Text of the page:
I was recommended this book while being slaughtered in an argument about climate change and renewable energy. I was expounding the ‘green new deal’ idea, where the state could invest in wind power and other renewables while the recession is on and unemployment high. My opponent responded that wind power was not sufficient to meet our needs. Now, I’d heard it said that meeting our energy requirements with wind power would require covering most of the British Isles in wind generators, but this nay-saying had been shoved into the back of my mind. However, I had no figures to defend my position with, so the discussion moved on to other things.
This book is about finding a sustainable energy plan that adds up. Resource by resource, and energy use by energy use, you are led through clear and fairly simple calculations to find how large each component is, with the aim of building up a renewable energy ‘stack’ of 125kWh per day per person (which is the current UK consumption that the book uses). Ballpark figures of feasible resource utilisation are used for the renewable energy sources. For example, the figure for on-shore wind was calculated as 20kWh per person per day, which was using typical wind farm densities, covering the windiest 10% of the UK. The shallow offshore wind figure was calculated by covering a third of all shallow UK waters with wind farms.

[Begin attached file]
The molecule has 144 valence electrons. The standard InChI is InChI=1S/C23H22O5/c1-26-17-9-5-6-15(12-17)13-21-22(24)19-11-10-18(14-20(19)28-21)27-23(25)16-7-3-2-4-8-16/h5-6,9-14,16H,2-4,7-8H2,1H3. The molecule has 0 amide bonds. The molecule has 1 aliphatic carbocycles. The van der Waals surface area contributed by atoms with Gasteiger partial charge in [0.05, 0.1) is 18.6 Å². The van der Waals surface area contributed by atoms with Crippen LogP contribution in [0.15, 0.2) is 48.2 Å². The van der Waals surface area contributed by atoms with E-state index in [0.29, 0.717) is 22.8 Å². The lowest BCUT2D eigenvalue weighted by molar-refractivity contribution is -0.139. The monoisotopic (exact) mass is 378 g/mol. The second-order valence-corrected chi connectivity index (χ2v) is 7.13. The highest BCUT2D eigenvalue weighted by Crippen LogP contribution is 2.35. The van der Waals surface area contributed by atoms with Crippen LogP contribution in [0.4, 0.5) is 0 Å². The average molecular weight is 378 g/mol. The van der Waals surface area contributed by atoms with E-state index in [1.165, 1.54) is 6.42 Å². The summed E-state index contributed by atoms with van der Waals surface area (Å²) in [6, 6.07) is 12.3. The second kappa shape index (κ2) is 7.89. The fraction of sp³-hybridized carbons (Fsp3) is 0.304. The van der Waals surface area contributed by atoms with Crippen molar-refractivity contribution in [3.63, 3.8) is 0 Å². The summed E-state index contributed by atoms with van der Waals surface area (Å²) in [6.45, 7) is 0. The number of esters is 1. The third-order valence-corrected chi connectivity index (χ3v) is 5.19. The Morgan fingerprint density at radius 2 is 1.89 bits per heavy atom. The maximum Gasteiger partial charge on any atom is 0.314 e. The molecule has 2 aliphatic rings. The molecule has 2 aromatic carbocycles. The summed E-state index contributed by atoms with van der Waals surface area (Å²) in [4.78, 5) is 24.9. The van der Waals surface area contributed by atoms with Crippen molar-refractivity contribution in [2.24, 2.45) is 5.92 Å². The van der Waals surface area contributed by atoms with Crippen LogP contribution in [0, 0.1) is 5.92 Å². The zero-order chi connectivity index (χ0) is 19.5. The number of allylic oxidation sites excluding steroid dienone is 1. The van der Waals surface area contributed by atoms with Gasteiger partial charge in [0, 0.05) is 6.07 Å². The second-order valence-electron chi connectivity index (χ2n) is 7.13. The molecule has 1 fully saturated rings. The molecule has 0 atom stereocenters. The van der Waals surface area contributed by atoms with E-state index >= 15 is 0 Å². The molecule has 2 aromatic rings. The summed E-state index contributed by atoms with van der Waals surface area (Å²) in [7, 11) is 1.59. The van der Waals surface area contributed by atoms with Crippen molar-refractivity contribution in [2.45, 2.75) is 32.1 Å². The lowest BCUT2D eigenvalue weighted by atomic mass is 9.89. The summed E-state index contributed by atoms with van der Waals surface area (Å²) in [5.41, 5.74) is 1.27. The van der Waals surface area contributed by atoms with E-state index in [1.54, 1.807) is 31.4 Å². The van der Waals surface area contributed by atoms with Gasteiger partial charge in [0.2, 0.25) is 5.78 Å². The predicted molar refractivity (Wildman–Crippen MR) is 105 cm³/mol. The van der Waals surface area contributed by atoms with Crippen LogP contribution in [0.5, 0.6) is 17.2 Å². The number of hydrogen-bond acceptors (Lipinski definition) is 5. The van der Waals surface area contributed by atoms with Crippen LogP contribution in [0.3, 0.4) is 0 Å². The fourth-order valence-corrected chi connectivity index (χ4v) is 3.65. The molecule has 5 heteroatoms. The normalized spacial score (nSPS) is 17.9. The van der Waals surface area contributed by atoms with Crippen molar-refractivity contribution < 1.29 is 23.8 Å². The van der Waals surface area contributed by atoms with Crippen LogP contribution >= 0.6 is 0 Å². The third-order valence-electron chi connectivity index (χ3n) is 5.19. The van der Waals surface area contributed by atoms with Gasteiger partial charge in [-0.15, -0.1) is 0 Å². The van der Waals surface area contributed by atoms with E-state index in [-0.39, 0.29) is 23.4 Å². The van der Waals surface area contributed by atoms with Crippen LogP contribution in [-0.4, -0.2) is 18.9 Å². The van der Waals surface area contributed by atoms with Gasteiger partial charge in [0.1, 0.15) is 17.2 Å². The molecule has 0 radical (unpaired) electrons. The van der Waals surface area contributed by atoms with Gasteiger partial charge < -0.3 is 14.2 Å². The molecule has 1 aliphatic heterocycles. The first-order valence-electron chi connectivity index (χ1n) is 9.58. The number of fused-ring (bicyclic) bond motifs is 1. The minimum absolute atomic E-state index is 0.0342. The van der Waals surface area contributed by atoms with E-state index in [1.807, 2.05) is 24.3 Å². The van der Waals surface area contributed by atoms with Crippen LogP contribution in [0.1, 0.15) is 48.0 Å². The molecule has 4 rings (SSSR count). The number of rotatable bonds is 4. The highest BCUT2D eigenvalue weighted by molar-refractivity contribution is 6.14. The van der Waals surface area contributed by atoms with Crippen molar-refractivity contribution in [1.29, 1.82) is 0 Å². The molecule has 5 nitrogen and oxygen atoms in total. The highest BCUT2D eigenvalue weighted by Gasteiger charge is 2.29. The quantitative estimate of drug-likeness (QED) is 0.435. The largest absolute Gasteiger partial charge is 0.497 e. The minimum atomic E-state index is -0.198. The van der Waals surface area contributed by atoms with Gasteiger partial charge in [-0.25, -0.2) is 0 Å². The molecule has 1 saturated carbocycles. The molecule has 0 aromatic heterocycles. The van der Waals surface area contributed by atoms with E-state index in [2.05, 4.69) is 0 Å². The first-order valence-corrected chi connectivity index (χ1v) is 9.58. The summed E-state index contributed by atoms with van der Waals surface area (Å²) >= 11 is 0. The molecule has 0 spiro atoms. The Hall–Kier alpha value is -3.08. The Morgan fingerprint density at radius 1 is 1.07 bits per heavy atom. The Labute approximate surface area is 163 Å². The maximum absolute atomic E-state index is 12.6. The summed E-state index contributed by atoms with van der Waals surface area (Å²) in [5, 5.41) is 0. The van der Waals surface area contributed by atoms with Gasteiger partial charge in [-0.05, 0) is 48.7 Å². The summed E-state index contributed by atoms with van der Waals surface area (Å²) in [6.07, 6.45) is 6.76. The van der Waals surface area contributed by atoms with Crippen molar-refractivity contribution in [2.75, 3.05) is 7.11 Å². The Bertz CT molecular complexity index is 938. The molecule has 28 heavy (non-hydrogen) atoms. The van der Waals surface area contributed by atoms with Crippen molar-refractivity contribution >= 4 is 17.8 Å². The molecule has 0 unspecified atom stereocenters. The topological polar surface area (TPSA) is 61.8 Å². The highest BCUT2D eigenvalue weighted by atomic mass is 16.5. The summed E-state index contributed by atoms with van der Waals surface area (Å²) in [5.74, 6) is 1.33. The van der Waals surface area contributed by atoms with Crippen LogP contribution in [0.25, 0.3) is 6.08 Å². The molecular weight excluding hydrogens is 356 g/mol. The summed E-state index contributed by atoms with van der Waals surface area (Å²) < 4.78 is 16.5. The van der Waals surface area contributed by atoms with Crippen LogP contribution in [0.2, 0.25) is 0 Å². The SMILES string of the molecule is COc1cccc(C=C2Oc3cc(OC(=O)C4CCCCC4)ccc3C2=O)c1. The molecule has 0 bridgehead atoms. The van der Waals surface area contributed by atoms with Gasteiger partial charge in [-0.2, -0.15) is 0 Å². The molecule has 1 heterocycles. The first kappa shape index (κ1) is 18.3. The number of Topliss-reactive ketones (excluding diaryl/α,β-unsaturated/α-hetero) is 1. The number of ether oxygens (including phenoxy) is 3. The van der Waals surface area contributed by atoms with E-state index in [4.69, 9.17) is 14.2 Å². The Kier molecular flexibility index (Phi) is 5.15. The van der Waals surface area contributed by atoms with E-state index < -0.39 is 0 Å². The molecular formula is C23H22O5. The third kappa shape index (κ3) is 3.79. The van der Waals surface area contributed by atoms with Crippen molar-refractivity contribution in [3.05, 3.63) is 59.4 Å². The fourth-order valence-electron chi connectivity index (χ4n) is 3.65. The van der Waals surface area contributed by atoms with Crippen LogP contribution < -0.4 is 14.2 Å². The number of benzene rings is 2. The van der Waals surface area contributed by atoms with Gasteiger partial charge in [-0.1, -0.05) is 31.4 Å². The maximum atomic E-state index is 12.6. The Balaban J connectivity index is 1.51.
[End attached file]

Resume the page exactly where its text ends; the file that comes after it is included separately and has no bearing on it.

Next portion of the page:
Some results that jumped out at me were the greatly improved efficiency of electrified transport (including electric cars), and the use of heat pumps in homes which resulted in greater efficiency than Combined Heat and Power, without locking heating infrastructure into the use of fossil fuels or biomass.
The entire book is available to download as a pdf. There is also a 10-page synopsis which contains much of the juiciest stuff:
Sustainable energy - without the hot air was written in 2008 by David J C McKay, professor of Natural Philosophy at the department of Physics at Cambridge University. He was appointed chief scientific adviser to the UK Department of Energy and Climate Change in October 2009.